HTTP/1.0 200 OK Content-Type: text/html Pain Doctor Is Guilty of Drug Trafficking
Pubdate: Sat, 28 Apr 2007
Source: Washington Post (DC)
Page: B05
Copyright: 2007 The Washington Post Company
Author: Jerry Markon, Washington Post Staff Writer
Bookmark: (Doctor Hurwitz)
Bookmark: (Chronic Pain)


In Retrial, Physician Convicted Again of Prescribing Large Quantities 
of Narcotics

A prominent pain doctor was convicted yesterday for the second time 
of trafficking in narcotics, handing prosecutors another victory in a 
nationwide debate over the prescribing of dangerous narcotics to 
patients who may abuse or sell the medication.

Federal jurors in Alexandria found William E. Hurwitz guilty of 16 
counts of drug trafficking, determining that he prescribed massive 
quantities of medicine to patients in chronic pain. The 12-member 
jury acquitted Hurwitz on 17 other trafficking counts, but Hurwitz 
faces up to 20 years in prison for each count on which he was 
convicted. He will be sentenced July 13.

U.S. District Judge Leonie M. Brinkema dismissed the remaining 12 
counts, saying she did not want jurors to have to come back Wednesday 
to resume deliberations, prosecutors said. The jury would have been 
unable to deliberate sooner than that because a juror had travel plans.

The verdict marked perhaps the final step in the long legal and 
medical odyssey of Hurwitz, a major figure in the growing field of 
pain management who was once profiled on "60 Minutes." He was 
convicted on similar charges in U.S. District Court in 2004, but an 
appeals court threw out that verdict. Yesterday's conviction came 
after a retrial.

In the first trial, jurors convicted Hurwitz on 50 counts -- 
including trafficking that caused the death of one patient and 
seriously injured two others. They acquitted him of nine counts and 
deadlocked on the final three in a 62-count indictment.

Hurwitz was sentenced to 25 years in prison. But the U.S. Court of 
Appeals for the 4th Circuit overturned that verdict last year and 
granted Hurwitz a new trial. A three-judge panel ruled that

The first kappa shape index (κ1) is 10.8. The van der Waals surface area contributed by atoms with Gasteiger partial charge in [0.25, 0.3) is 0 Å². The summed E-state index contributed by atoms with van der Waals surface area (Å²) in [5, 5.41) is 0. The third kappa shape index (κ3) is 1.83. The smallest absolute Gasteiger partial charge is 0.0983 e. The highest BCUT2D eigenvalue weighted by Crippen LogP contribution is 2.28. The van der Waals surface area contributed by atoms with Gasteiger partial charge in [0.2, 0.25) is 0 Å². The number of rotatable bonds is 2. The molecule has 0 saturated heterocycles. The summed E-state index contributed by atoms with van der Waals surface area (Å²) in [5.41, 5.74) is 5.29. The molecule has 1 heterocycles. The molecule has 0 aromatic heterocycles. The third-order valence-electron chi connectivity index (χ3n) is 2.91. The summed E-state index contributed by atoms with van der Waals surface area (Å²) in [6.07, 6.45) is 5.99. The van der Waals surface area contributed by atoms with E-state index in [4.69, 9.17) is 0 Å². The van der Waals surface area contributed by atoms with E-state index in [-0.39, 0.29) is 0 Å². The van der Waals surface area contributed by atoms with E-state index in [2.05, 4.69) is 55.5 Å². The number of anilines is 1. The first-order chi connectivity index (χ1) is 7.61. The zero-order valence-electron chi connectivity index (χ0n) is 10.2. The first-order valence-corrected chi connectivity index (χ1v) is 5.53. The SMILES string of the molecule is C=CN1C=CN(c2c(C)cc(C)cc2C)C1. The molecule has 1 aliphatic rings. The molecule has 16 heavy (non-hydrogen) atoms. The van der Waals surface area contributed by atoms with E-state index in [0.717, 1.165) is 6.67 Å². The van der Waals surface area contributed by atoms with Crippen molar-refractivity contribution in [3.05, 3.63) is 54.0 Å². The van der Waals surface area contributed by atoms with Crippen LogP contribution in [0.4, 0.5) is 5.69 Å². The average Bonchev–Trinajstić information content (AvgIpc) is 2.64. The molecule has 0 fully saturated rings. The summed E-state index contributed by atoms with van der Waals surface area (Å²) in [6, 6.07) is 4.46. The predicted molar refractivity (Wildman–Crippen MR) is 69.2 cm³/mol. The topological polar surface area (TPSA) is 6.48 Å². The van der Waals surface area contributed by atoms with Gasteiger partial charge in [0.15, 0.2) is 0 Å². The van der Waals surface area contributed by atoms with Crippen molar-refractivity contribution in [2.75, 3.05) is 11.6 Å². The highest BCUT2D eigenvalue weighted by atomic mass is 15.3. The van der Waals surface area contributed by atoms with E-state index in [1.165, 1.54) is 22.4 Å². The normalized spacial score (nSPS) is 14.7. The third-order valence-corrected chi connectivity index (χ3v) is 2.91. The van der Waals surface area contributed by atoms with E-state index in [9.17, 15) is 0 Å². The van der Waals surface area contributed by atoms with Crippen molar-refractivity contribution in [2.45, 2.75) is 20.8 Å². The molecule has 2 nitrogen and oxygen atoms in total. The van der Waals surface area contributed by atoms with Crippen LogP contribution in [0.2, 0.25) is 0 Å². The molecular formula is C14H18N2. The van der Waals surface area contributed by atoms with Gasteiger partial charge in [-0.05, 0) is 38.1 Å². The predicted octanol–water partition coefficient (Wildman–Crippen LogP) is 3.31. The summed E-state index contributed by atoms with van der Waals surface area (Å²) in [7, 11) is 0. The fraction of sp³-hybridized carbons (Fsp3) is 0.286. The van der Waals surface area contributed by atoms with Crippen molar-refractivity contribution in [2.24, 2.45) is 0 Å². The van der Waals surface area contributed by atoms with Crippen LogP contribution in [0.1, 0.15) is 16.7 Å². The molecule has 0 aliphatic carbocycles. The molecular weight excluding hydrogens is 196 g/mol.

prosecutors had presented "powerful evidence" but that U.S. District 
Judge Leonard D. Wexler improperly told jurors that they could not 
consider whether Hurwitz acted in "good faith" when he prescribed the 
large doses of medicine.

Hurwitz became a symbol in a nationwide debate as cancer patients and 
others in chronic pain became increasingly vocal about access to 
successful treatment.

Advocates for patients in chronic pain have portrayed him as a heroic 
figure, prescribing legal drugs to help suffering patients who have 
nowhere else to turn. They have criticized the government, saying it 
criminalized medical decisions that should be left to doctors.

But prosecutors contended that Hurwitz prescribed excessive amounts 
of Oxycodone and other dangerous narcotics -- in one instance more 
than 1,600 pills a day -- to addicts and others, some of whom then 
sold the medication on a lucrative black market.

U.S. Attorney Chuck Rosenberg said the case "is not about the lawful 
practice of medicine . . . but rather about the unlawful drug 
trafficking of pain medication. Drug traffickers come in all shapes 
and sizes. This one just happened to wear a white coat and be a doctor."

Richard Sauber, a lawyer for Hurwitz, said defense attorneys are 
"disappointed in the verdict. We think that Dr. Hurwitz was a doctor 
first and foremost and not a drug dealer." He added that Hurwitz 
"saved a number of lives."

Sauber said he did not know whether the defense would appeal.

Last week, Brinkema dismissed the counts involving the patient who 
died and the two who were seriously injured, leaving 45 counts for 
the jury to decide.

During the four-week retrial, prosecutors argued that Hurwitz was a 
common drug dealer whose McLean waiting room was filled with sleeping 
and incoherent patients with track marks on their arms. The 
prosecution presented 41 witnesses, including 12 former patients who 
had been convicted of drug crimes.

"He crossed the line from a healer to a dealer," Assistant U.S. 
Attorney Gene Rossi told the jury in closing arguments April 18.

Defense lawyers presented testimony from 10 former patients of 
Hurwitz. The defense portrayed him as a medical pioneer, a caring and 
courageous doctor who just wanted to help people in unbearable pain.
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